Cross-Cultural Educational Experiences and Academic Achievement of Ghanaian Immigrant Youth in Urban Public Schools

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Black African immigrant youth, Ghanaian-born, cross-cultural experiences, academic achievement, multicultural education, urban education

Digital Object Identifier (DOI)



The past two decades have witnessed a rapid increase of immigrant population in U.S. schools. Little is known, however, about factors that promote cross-cultural experiences, academic achievement, and/or challenges of Black African immigrant youth, which is particularly significant today in the midst of the current social and political discourse over the influence of immigration in U.S. schools. Sixty Ghanaian-born immigrant students were recruited and interviewed. Analyses, which draw from in-depth interviews and observations, revealed that resilience to succeed, teacher and parent support, positive school environment, past histories including educational experiences, and challenging factors of racism, classism, xenophobia, acculturative stress, changes in curriculum, language, and cultural discrimination emerged as the major factors that largely influenced academic achievement of these learners. This article discusses the implications of these findings for educators who are tasked to render better educational settings for Black African immigrant students to succeed in U.S. schools.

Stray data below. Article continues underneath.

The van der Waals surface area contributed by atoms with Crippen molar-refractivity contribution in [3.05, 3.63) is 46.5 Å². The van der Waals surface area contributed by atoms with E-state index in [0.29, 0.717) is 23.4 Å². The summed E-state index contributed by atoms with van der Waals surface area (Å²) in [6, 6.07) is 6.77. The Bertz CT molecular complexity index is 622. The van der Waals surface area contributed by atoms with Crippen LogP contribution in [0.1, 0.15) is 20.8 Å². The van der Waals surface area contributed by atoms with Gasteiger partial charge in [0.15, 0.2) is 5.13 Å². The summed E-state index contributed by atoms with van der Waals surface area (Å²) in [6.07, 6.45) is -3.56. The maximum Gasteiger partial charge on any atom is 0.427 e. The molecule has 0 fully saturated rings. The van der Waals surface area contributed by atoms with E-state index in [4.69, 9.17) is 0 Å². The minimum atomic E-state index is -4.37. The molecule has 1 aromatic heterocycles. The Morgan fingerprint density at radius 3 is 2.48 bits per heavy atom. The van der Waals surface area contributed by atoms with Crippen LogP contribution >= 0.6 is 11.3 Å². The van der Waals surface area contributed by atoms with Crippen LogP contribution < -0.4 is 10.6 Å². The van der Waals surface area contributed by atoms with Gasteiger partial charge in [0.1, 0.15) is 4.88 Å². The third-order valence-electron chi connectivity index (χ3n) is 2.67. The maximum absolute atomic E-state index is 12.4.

Citation / Publisher Attribution

Education and Urban Society, v. 49, issue 4, p. 434-455